The company, through its Exxon Neftegas Limited subsidiary, is serving as operator of the Sakhalin-1 project, which recently reached its targeted peak production rate of 250,000 barrels of oil per day. The huge project's name comes from its location off Sakhalin Island, a sparsely inhabited parcel of land between northernmost Japan and the Sea of Okhotsk, off eastern Russia. But the Sakhalin area, which is estimated to contain about 45 billion barrels of oil -- or as much as is now left in the U.S. -- is a prime example of the forbidding areas where an abundance of hydrocarbons is trapped.
A changed picture
And if the companies' operating conditions aren't always difficult, the local governments with which they must work frequently are. In fact, through the years, the major oil companies have seen much of their handiwork taken from them in the form of abrupt nationalizations. The most recent such example is taking place in Venezuela, where President Hugo Chavez has decreed that operations in the Orinoco basin, which historically have been conducted by ExxonMobil and other major oil companies, will be handed over to Venezuela's national oil company by May 1.
But the companies -- both the producers and their trusted service helpers -- continue to slog it out to locate and produce oil and gas reserves in a variety of garden spots. The reason? As I've pointed out in the past, the world's demand for crude oil alone will likely increase by more than 40% in just the next couple of decades. Finding that much more oil, while dealing with declining production in numerous horizons, will be a daunting task for the producers and the service companies alike.
So what does this combination of increasingly internationalized energy production and the need for vast new reserves mean for Foolish investors? In my opinion, there are several interpretations to be drawn from these factors -- some geopolitical and some financial. But there's one overriding conclusion that I draw from them and that I'd like to pass on to my Foolish friends:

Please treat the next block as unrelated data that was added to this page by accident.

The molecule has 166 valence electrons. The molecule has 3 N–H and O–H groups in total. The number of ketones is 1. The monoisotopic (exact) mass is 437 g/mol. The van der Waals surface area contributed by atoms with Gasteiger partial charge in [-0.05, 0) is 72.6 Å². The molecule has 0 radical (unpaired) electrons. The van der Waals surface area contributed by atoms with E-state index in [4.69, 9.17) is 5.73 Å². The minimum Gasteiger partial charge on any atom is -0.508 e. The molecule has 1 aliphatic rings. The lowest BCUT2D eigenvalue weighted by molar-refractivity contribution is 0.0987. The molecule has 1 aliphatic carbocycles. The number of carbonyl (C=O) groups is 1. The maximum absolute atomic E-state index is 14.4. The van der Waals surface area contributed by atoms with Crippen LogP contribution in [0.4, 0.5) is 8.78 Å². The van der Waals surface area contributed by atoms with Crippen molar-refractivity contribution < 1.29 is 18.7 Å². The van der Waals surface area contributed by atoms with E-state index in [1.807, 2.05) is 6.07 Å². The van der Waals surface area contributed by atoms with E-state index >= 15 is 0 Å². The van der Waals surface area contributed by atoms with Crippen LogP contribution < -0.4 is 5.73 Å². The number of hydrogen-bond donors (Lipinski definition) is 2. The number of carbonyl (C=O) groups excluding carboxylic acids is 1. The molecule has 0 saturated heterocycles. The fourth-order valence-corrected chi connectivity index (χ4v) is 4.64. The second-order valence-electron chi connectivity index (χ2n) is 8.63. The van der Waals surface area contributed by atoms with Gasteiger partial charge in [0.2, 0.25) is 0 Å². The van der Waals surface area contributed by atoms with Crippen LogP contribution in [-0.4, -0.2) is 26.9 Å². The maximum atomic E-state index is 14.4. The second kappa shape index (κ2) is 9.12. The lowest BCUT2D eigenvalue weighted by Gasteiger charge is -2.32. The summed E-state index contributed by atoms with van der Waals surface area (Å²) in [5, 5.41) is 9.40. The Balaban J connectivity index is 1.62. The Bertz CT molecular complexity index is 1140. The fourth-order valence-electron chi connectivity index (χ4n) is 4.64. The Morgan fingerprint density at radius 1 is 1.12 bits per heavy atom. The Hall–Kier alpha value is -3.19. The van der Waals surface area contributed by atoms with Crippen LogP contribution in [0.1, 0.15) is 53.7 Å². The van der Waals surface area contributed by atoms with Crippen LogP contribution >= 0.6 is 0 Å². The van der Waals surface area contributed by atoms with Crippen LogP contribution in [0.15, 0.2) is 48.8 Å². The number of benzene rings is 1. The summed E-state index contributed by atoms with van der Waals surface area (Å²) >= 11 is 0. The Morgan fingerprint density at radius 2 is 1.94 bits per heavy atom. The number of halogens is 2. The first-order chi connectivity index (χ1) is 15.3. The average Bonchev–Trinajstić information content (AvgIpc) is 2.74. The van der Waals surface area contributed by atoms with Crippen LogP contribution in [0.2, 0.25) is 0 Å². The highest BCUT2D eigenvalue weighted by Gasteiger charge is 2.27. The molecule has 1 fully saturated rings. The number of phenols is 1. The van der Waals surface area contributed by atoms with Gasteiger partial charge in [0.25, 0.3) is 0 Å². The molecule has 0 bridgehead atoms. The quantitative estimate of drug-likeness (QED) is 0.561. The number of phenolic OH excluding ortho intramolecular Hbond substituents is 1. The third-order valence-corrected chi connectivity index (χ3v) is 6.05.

Because of their historic cyclicality, even the largest and best-known of the energy companies have traditionally traded at healthy discounts to the market. I believe that the traditional discounts are no longer defensible. As such, I also believe that there will be increasing value accorded to many -- perhaps most -- of the oil and gas production and service companies over time.
Let's look quickly at just a few examples. ExxonMobil, which we've talked about and which we know has tentacles around the world -- not to mention its status as the world's largest company -- earned nearly $40 billion last year. I would argue that its forward P/E of less than 12, or well below the broad averages, along with its enterprise value (the value of all the company's equity and borrowings) divided by EBITDA (earnings before interest, taxes, and depreciation and amortization) of less than 5.0, are not reflective of a company with its sort of size, stability, and probably reduced cyclicality.
Similarly, deepwater drillers Transocean (NYSE: RIG ) -- which is expected to increase its earnings from $2.99 last year to $7.32 this year, and on to $11.05 in 2008 -- and Diamond Offshore (NYSE: DO ) -- whose earnings are forecast to grow by about 60% this year and another 50% in 2008 -- both bear 2008 forward P/Es in the 6 to 7 range, or roughly less than half that of the S&P 500.
So, Fools, while I think it'd be absurd to contend that cycles have been completely wrung out of the energy sector, I would also contend that the changed picture in the sector has rendered the multiples currently being paid for these quality companies equally absurd.
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Because he has yet to declare a moratorium on writing about energy in deference to his own portfolio, of the companies mentioned, Fool contributor David Lee Smith owns only Schlumberger. He welcomes your comments. The Fool has a disclosure policy.